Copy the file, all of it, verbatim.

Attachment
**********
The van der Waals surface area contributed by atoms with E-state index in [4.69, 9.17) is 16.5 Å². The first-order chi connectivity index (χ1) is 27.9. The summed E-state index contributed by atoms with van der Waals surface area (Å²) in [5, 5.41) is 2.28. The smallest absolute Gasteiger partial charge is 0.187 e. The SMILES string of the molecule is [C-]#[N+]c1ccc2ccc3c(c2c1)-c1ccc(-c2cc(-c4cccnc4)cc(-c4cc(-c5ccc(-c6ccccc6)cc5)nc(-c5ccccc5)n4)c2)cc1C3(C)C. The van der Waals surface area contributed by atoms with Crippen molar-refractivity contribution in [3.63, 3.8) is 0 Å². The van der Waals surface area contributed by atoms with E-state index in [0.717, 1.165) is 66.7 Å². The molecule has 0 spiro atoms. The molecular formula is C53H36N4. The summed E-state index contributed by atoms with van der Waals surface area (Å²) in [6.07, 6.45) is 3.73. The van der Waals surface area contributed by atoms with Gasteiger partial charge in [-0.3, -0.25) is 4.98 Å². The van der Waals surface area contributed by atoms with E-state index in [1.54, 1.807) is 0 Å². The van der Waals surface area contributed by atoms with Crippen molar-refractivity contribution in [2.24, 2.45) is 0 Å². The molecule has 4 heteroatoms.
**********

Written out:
The van der Waals surface area contributed by atoms with E-state index in [4.69, 9.17) is 16.5 Å². The first-order chi connectivity index (χ1) is 27.9. The summed E-state index contributed by atoms with van der Waals surface area (Å²) in [5, 5.41) is 2.28. The smallest absolute Gasteiger partial charge is 0.187 e. The SMILES string of the molecule is [C-]#[N+]c1ccc2ccc3c(c2c1)-c1ccc(-c2cc(-c4cccnc4)cc(-c4cc(-c5ccc(-c6ccccc6)cc5)nc(-c5ccccc5)n4)c2)cc1C3(C)C. The van der Waals surface area contributed by atoms with Crippen molar-refractivity contribution in [3.63, 3.8) is 0 Å². The van der Waals surface area contributed by atoms with E-state index in [0.717, 1.165) is 66.7 Å². The molecule has 0 spiro atoms. The molecular formula is C53H36N4. The summed E-state index contributed by atoms with van der Waals surface area (Å²) in [6.07, 6.45) is 3.73. The van der Waals surface area contributed by atoms with Gasteiger partial charge in [-0.3, -0.25) is 4.98 Å². The van der Waals surface area contributed by atoms with E-state index in [1.54, 1.807) is 0 Å². The van der Waals surface area contributed by atoms with Crippen molar-refractivity contribution in [2.24, 2.45) is 0 Å². The molecule has 4 heteroatoms.